Vatican II was first time the Church asked ‘Who am I?’
Bishop Remi De Roo, one of the few living council fathers said Vatican II was the first time the church asked itself “Who am I?” but he believed the council could have gone further with a more rigorous academic look at the early church.
Retired Bishop Remi De Roo made the comments during a public lecture about Vatican II at St. Mark’s College at the University of British Columbia.
Bishop De Roo said there were three words that could summarise Vatican II: “ressourcement,” a French word meaning to return to the roots of something; “aggiornamento,” an Italian word meaning to update something; and “development.”
“It was important to have bishops from other rites with different ways of understanding things according to their different cultures,” said Bishop De Roo, adding that by the 1960s the Italian culture had come to dominate the culture of the Latin-rite church. He said the presence of clergy from other rites at the council helped open the door to new ways of understanding the church.
Collegiality and synodality were themes at the forefront of the council for participants but, according to Bishop De Roo, subsidiarity – the idea that matters ought to be handled by the smallest, lowest or least-centralised competent authority — was an even bigger theme at the council.
“Subsidiarity brought to the forefront that the church is not a pyramid but a circle,” he said. Asked about the legacies of the council, the bishop said he had found it painful to see collegiality watered down over the years and not understood as something that applied to all members of the church. “There are too many of us who are too ready to depend on other people to do something” he said, adding all Catholics “are equally responsible for bringing about the reign of God.”
Bishop De Roo also shared memories of the day-to-day work of the council.
He said each council father would celebrate Mass alone, early in the morning, in order to be at St. Peter’s Basilica by 9 a.m. Once the council fathers had arrived at St. Peter’s, the Eucharist was celebrated by one of the bishops from a non-Latin rite.
“It was my first exposure to a bishop presiding according to the African culture, or in an Eastern rite,” he said.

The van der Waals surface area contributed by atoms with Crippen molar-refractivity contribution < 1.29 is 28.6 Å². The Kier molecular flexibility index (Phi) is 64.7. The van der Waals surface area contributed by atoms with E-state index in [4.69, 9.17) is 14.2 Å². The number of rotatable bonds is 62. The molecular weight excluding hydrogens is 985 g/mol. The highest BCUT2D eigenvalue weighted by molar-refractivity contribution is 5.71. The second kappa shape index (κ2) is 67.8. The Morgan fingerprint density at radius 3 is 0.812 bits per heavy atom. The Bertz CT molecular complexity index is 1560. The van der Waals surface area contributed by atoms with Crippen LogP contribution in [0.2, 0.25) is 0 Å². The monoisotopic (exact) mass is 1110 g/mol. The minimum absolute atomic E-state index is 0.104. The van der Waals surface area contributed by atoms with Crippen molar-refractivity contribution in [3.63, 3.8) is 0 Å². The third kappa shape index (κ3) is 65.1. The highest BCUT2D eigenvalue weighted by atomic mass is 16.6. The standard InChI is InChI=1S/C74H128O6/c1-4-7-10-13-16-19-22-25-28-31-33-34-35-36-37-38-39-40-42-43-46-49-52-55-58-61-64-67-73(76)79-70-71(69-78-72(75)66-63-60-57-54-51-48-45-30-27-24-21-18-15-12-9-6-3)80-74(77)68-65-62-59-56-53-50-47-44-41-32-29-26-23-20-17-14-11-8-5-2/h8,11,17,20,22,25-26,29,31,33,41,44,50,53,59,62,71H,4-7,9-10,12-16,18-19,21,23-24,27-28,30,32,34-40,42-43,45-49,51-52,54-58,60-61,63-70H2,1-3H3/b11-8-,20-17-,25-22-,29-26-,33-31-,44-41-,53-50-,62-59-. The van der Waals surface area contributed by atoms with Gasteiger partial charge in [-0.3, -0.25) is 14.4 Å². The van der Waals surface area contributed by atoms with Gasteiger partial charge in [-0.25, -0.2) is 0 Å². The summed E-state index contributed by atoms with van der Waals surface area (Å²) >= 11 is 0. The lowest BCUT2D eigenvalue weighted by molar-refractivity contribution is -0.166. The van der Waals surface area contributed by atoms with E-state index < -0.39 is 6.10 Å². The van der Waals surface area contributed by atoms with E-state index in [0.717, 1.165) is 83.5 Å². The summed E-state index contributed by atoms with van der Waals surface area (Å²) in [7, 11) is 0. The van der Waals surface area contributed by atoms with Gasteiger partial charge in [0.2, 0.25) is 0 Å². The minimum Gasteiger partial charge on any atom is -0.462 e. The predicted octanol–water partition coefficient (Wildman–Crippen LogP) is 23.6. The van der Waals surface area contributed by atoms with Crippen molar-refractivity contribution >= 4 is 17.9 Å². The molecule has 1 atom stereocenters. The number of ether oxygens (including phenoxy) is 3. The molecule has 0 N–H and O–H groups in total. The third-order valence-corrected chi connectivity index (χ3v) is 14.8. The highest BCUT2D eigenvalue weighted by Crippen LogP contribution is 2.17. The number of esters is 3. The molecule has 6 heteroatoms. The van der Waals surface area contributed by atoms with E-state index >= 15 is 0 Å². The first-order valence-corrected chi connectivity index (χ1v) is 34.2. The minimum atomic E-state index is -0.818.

After Mass, the book of the Gospel would be enthroned in the basilica to remind people their meetings were a religious, not a political exercise. “Vatican II was first and foremost an act of worship,” taking place in the context of asking “how can we best bring about the reign of God,” he said.
Asked about the participation of women at the council, Bishop De Roo recalled that at the first session of the council, the wives of ecumenical observers were included along with their husbands and therefore able to follow council proceedings. However, Catholic women were not directly involved in the work of the council.
Bishop De Roo said that by the third and fourth sessions, Catholic women began to be included in the council in various ways. However, he said only one woman, British economist Barbara Ward, addressed the council.
“Her talk had to be rewritten into Latin and read by a priest” he said, adding “the issue of the role of women did not get treatment and it should have.”
Asked about the issue of women being ordained as priests, the bishop said the question of ordination for women “is a superficial issue. The much deeper issue is the issue of ministries of women in the church.” He added that any exploration of the role of women’s ministry in the church would, in his view, requires “discernment of the whole people of God, not just the hierarchy.” The bishop said in his opinion a discussion on leadership in the church would be more necessary today than a discussion on the ordination of women.
Bishop De Roo led the Diocese of Victoria, British Columbia, from 1962 until 1999. He attended all four sessions of Vatican II. By Alicia Ambrosio Catholic News Service